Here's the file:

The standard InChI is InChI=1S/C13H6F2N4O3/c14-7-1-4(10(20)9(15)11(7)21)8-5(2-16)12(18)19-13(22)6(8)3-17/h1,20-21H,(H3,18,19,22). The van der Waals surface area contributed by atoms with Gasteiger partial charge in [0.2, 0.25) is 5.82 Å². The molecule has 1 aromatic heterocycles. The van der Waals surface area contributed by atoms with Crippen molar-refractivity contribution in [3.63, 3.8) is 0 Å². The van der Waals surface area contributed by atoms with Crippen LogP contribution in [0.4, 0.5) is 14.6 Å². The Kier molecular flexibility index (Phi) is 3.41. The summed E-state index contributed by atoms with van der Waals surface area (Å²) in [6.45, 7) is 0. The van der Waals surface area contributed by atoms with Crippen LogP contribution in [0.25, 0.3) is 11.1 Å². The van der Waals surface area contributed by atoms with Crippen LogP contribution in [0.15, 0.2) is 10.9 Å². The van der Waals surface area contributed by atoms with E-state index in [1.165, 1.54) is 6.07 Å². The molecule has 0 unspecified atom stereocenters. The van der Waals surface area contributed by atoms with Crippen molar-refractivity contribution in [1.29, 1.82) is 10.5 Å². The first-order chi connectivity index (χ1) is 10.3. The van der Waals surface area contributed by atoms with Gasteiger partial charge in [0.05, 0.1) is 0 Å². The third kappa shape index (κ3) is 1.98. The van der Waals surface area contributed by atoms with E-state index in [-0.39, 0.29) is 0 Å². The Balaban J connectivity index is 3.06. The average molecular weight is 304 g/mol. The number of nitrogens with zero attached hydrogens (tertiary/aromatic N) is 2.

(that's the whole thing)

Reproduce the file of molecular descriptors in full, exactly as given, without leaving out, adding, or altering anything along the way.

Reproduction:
The standard InChI is InChI=1S/C13H6F2N4O3/c14-7-1-4(10(20)9(15)11(7)21)8-5(2-16)12(18)19-13(22)6(8)3-17/h1,20-21H,(H3,18,19,22). The van der Waals surface area contributed by atoms with Gasteiger partial charge in [0.2, 0.25) is 5.82 Å². The molecule has 1 aromatic heterocycles. The van der Waals surface area contributed by atoms with Crippen molar-refractivity contribution in [3.63, 3.8) is 0 Å². The van der Waals surface area contributed by atoms with Crippen LogP contribution in [0.4, 0.5) is 14.6 Å². The Kier molecular flexibility index (Phi) is 3.41. The summed E-state index contributed by atoms with van der Waals surface area (Å²) in [6.45, 7) is 0. The van der Waals surface area contributed by atoms with Crippen LogP contribution in [0.25, 0.3) is 11.1 Å². The van der Waals surface area contributed by atoms with Crippen LogP contribution in [0.15, 0.2) is 10.9 Å². The van der Waals surface area contributed by atoms with E-state index in [1.165, 1.54) is 6.07 Å². The molecule has 0 unspecified atom stereocenters. The van der Waals surface area contributed by atoms with Crippen molar-refractivity contribution in [1.29, 1.82) is 10.5 Å². The first-order chi connectivity index (χ1) is 10.3. The van der Waals surface area contributed by atoms with Gasteiger partial charge in [0.05, 0.1) is 0 Å². The third kappa shape index (κ3) is 1.98. The van der Waals surface area contributed by atoms with E-state index in [-0.39, 0.29) is 0 Å². The Balaban J connectivity index is 3.06. The average molecular weight is 304 g/mol. The number of nitrogens with zero attached hydrogens (tertiary/aromatic N) is 2.